There is nothing -- nothing -- in politics quite like a Bill Clinton speech, with the possible exception of those by Ronald Reagan.
Since we'll never again have the pleasure of listening to a new Reagan speech, the closest we may ever get to a new peak speech experience is a Bill Clinton speech at a national convention.
Here's a fun fact: did you know that Bill Clinton has spoken at every Democratic presidential convention since 1980? He's gotten better at giving speeches over the years, so Wednesday night was something to look forward to. It's also the first time, according to David Gergen, that a former president has nominated a current president.
There is also no politician alive that so visibly derives life force from the crowd he's addressing. When Bill Clinton stepped onto the stage Wednesday night to unrestrained cheering, you could almost see his arteries inflate, his blood flow increase. The strength of the crowd clearly gives Clinton strength, almost like Venom powers up Batman's Bane, but in a good way.
Many people don't realize this, but after Bill Clinton and the senior George Bush ran against each other in a brutal campaign, the two men, years out of office, have been working together on a variety of important humanitarian clauses -- and have even become friends.
I'm mentioning this because Mr. Clinton spoke at length about the issue of bipartisanship and cooperation, and how important it is for the growth of this country. He talked about how he worked with President Reagan and how the parties would disagree, but still focus on getting the job done.
Great quote: "We believe, 'we're all in this together,' is a far better philosophy than, 'you're on your own.'"
This is an important message. I often fault the Democrats for buckling under pressure from the Republicans for, well, just about any reason. But one of my biggest worries going forward is the political doctrine we're seeing more and more in Washington, that of win at any price.
Individual Americans can't withstand the "any price" price, because it usually comes out of their pocketbooks and their ability to feed their families. I remember, back in 2010, that I was personally infuriated when I heard Senate Minority Leader Mitch McConnell say, "Our top political priority over the next two years should be to deny President Obama a second term."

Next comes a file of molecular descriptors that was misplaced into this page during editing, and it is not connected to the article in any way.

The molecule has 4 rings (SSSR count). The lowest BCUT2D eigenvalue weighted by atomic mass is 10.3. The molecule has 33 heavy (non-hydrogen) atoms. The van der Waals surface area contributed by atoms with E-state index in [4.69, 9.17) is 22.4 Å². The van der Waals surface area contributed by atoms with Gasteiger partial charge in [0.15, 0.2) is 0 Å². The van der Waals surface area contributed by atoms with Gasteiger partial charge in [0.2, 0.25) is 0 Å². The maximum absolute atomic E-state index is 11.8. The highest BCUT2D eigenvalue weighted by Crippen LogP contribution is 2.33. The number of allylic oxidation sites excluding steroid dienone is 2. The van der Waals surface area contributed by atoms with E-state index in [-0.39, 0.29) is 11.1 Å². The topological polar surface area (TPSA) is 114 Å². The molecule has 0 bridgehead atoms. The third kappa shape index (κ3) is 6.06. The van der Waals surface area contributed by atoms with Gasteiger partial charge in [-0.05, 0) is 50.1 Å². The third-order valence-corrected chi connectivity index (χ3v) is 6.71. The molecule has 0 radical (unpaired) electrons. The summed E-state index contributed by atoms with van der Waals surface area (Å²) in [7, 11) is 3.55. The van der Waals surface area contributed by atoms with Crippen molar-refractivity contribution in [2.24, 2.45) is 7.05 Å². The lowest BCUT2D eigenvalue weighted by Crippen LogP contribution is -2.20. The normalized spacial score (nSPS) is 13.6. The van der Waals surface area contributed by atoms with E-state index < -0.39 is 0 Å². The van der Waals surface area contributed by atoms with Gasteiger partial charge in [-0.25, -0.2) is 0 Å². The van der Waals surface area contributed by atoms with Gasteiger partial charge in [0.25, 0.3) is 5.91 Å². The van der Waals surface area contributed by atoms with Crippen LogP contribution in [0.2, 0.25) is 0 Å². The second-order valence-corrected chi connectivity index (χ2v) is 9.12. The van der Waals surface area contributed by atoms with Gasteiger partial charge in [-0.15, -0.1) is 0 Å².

This, by the way, is why I don't support any political party. They don't deserve my support. In a country and at a time when millions of Americans were not only out of work, but losing their homes, this was the articulated agenda of one of our top leaders.
In a time of highly escalated partisanship, it's important to remind our leaders that they are Americans first and members of their political parties second.
In, a reader exploded in the comments about the fact that I won't choose an ideology. His claim was that ideology is all that matters.
This is why I disagree. When all that matters is ideology, we lose sight of reality. I'd rather be ideologically flexible and make sure Americans keep their homes and jobs, than ideologically pure and watch people drown in suffering.
And that's why President Clinton's discussion of a time when cooperation was possible was so important. No matter which candidate wins in America, America itself can only win if we cooperate to create a stronger future.
One of my core recommendations for how to save jobs in How To Save Jobs (free PDF download) was to increase community college reach, and to link the community college system with job creation. So far, of all the speakers at both the GOP and the Democratic conventions, Bill Clinton was the only speaker who made that link a key point.
He correctly stated that while there are many Americans in need of jobs, there are also millions of jobs that are open and unfilled because there aren't enough Americans with the specific skills needed to fill them. He also correctly stated that our education system needs to be supported so people can afford to get the training to fill those jobs.
It's impossible for anyone to truly encapsulate a Bill Clinton speech in a few paragraphs, but I can share with you my favorite statement of the speech, and that will give you a flavor for why this man is still, after all these years, such a master of public address:
"Now people ask me all the time, how did we get four surplus budgets in a row. What new idea did we bring to Washington? I always give a one word answer: Arithmetic."
Next: Where's Hillary? Plus Joe Biden.